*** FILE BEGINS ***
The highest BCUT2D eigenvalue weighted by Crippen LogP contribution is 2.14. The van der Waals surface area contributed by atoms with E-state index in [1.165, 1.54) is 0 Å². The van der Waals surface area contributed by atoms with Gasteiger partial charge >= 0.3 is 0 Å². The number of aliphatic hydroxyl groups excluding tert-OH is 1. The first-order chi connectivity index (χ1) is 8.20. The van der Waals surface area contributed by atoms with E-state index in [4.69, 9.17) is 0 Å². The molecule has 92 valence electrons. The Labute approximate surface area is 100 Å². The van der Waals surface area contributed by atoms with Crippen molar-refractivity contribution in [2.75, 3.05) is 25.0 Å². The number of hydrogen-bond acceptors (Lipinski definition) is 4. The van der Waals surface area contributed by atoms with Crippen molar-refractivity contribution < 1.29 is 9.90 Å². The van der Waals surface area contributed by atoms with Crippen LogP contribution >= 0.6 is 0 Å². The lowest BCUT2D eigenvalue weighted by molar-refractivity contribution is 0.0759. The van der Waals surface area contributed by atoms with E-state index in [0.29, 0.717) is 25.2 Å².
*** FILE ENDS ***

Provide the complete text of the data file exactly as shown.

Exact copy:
The highest BCUT2D eigenvalue weighted by Crippen LogP contribution is 2.14. The van der Waals surface area contributed by atoms with E-state index in [1.165, 1.54) is 0 Å². The van der Waals surface area contributed by atoms with Gasteiger partial charge >= 0.3 is 0 Å². The number of aliphatic hydroxyl groups excluding tert-OH is 1. The first-order chi connectivity index (χ1) is 8.20. The van der Waals surface area contributed by atoms with E-state index in [4.69, 9.17) is 0 Å². The molecule has 92 valence electrons. The Labute approximate surface area is 100 Å². The van der Waals surface area contributed by atoms with Crippen molar-refractivity contribution in [2.75, 3.05) is 25.0 Å². The number of hydrogen-bond acceptors (Lipinski definition) is 4. The van der Waals surface area contributed by atoms with Crippen molar-refractivity contribution < 1.29 is 9.90 Å². The van der Waals surface area contributed by atoms with Crippen LogP contribution >= 0.6 is 0 Å². The lowest BCUT2D eigenvalue weighted by molar-refractivity contribution is 0.0759. The van der Waals surface area contributed by atoms with E-state index in [0.29, 0.717) is 25.2 Å².